Muscle metaboreflex-induced coronary vasoconstriction functionally limits increases in ventricular contractility

Matthew Coutsos, Javier A. Sala-Mercado, Masashi Ichinose, Zhen Hua Li, Elizabeth J. Dawe, Donal S. O'Leary

Research output: Contribution to journalArticle

23 Citations (Scopus)

Abstract

Muscle metaboreflex activation during dynamic exercise induces a substantial increase in cardiac work and oxygen demand via a significant increase in heart rate, ventricular contractility, and afterload. This increase in cardiac work should cause coronary metabolic vasodilation. However, little if any coronary vasodilation is observed due to concomitant sympathetically induced coronary vasoconstriction. The purpose of the present study is to determine whether the restraint of coronary vasodilation functionally limits increases in left ventricular contractility. Using chronically instrumented, conscious dogs (n = 9), we measured mean arterial pressure, cardiac output, and circumflex blood flow and calculated coronary vascular conductance, maximal derivative of ventricular pressure (dp/dtmax), and preload recruitable stroke work (PRSW) at rest and during mild exercise (2 mph) before and during activation of the muscle metaboreflex. Experiments were repeated after systemic α1-adrenergic blockade (∼50 μg/kg prazosin). During prazosin administration, we observed significantly greater increases in coronary vascular conductance (0.64 ± 0.06 vs. 0.46 ± 0.03 ml·min-1·mmHg-1; P < 0.05), circumflex blood flow (77.9 ± 6.6 vs. 63.0 ± 4.5 ml/min; P < 0.05), cardiac output (7.38 ± 0.52 vs. 6.02 ± 0.42 1/min; P < 0.05), dP/dtmax (5,449 ± 339 vs. 3,888 ± 243 mmHg/s; P < 0.05), and PRSW (160.1 ± 10.3 vs. 183.8 ± 9.2 erg·103/ml; P < 0.05) with metaboreflex activation vs. those seen in control experiments. We conclude that the sympathetic restraint of coronary vasodilation functionally limits further reflex increases in left ventricular contractility.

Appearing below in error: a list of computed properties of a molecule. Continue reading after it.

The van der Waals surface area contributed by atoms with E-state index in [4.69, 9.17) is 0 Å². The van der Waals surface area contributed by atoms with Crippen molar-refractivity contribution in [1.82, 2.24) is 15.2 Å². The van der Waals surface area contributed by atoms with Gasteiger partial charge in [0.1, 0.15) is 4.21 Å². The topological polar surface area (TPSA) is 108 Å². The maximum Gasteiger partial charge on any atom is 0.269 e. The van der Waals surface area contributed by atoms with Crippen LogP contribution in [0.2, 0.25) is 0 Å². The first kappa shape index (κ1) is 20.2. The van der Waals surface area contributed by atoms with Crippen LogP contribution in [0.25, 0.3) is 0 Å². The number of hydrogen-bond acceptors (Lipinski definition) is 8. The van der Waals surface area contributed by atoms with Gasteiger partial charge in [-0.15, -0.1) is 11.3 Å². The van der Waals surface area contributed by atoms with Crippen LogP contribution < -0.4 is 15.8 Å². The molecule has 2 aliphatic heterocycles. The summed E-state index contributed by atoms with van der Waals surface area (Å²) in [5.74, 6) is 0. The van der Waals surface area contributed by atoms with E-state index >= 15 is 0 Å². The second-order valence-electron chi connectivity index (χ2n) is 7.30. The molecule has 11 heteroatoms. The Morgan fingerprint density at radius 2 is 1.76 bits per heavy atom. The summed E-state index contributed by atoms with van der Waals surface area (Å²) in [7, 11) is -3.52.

Original languageEnglish
Pages (from-to)271-278
Number of pages8
JournalJournal of Applied Physiology
Volume109
Issue number2
DOIs
Publication statusPublished - Aug 2010

Keywords

  • Coronary blood flow
  • Pressure-volume relationship
  • Ventricular function

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